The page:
HERITAGE HARBOUR -- One after another, residents of Heritage Harbour walked to a podium Thursday during the South Community Development District meeting to express their concern over a $3.84 million lawsuit filed against the CDD by Stoneybrook Investors LLC, which essentially owns the golf course in the development.
The suit contends Stoneybrook was taxed unfairly and questions the district’s authority to levy assessments.
If the developer wins, it could cost each homeowner thousands of dollars. Residents at the meeting said they wanted the matter settled quickly.
“If we go further, we’ll negatively impact the community,” one said.
A court hearing is scheduled March 15. The CDD attorney will ask for a dismissal based on the grounds of insufficient allegations of fact and no allegations showing the CDD was aware to the existence or non-existence of a constitutional right.
In November, Stoneybrook Investors LLC filed a lawsuit against the CDD in county circuit civil court.
The lawsuit asserts the district exceeded its authority to bond infrastructure and improvements by the imposition of a special assessment in 2002 and 2003, but it was later determined that the 2003 bonds did not apply to Stoneybrook.
The lawsuit claims Stoneybrook was taxed for more than $50,000 in debt services per year since passage of the bonds, including in 2011.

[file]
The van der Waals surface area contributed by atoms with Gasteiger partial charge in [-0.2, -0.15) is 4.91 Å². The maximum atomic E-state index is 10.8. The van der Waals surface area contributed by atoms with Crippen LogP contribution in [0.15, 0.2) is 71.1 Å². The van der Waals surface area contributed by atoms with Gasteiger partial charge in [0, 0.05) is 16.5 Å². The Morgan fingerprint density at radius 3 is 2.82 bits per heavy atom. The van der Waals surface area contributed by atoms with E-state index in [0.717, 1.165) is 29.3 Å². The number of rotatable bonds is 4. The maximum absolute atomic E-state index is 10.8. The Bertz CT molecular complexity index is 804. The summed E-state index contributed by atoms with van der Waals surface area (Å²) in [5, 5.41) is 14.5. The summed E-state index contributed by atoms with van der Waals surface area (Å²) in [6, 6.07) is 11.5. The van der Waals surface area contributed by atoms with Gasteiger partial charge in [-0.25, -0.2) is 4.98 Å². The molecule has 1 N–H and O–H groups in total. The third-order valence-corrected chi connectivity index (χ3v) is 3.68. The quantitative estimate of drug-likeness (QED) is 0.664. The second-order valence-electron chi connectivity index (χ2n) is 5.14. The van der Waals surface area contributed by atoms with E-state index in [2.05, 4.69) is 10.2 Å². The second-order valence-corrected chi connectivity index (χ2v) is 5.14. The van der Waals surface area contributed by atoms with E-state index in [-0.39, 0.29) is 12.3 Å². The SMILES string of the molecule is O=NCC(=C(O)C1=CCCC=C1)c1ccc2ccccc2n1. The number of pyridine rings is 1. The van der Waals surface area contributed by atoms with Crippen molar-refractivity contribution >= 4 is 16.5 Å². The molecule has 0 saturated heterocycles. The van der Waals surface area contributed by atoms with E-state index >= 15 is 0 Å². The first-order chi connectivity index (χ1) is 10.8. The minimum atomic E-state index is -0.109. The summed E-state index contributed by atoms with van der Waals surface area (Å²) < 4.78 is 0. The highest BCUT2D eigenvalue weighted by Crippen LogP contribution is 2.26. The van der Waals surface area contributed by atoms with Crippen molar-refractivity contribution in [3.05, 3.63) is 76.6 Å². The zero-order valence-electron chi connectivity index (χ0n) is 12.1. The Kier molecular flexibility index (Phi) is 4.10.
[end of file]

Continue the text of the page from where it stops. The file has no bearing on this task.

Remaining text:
In May, the CDD proposed a budget that included an assessment for the golf course and clubhouse exceeding $100,000. Stoneybrook Investors objected, questioning the CDD’s authority and methodology.
Stoneybrook alleged the CDD was benefiting from the golf course’s existence, operation, design and maintenance in an amount of $40,000 per month over the past eight years, for an annual amount of $480,000 and sum of $3.84 million.
Residents said they are worried that a pending lawsuit could scare away potential home buyers. If the CDD loses, residents could pay $3,200 each, said CDD chairman William Lee Bettes. “I go to bed sick every night over this lawsuit,” Bettes told the room.
This is not the only lawsuit the CDD is dealing with. The other case against the CDD is a class-action suit for $50,000 or less. In December, Lighthouse Cove at Heritage Harbour Inc. and Cecil Ramsey filed against the CDD, county property appraiser Charles Hackney and county tax collector Ken Burton.
Bettes said he was approached by residents asking if they should boycott the golf course. But Bettes’ opinion was clear.
“We’ll resolve this through the court system,” he said.
And that’s what residents don’t want.
One resident said he’d rather move out of the CDD than pay legal fees for a “political game.”
Both cases will go before a judge for a motion-to-dismiss hearing later this month. On March 7, there will be a hearing to dismiss the complaint by Lighthouse Cove against the CDD and the county tax collector.
Nick Williams, East Manatee reporter, can be reached at 941-748-0411 ext. 7049. Tweet: @_1NickWilliams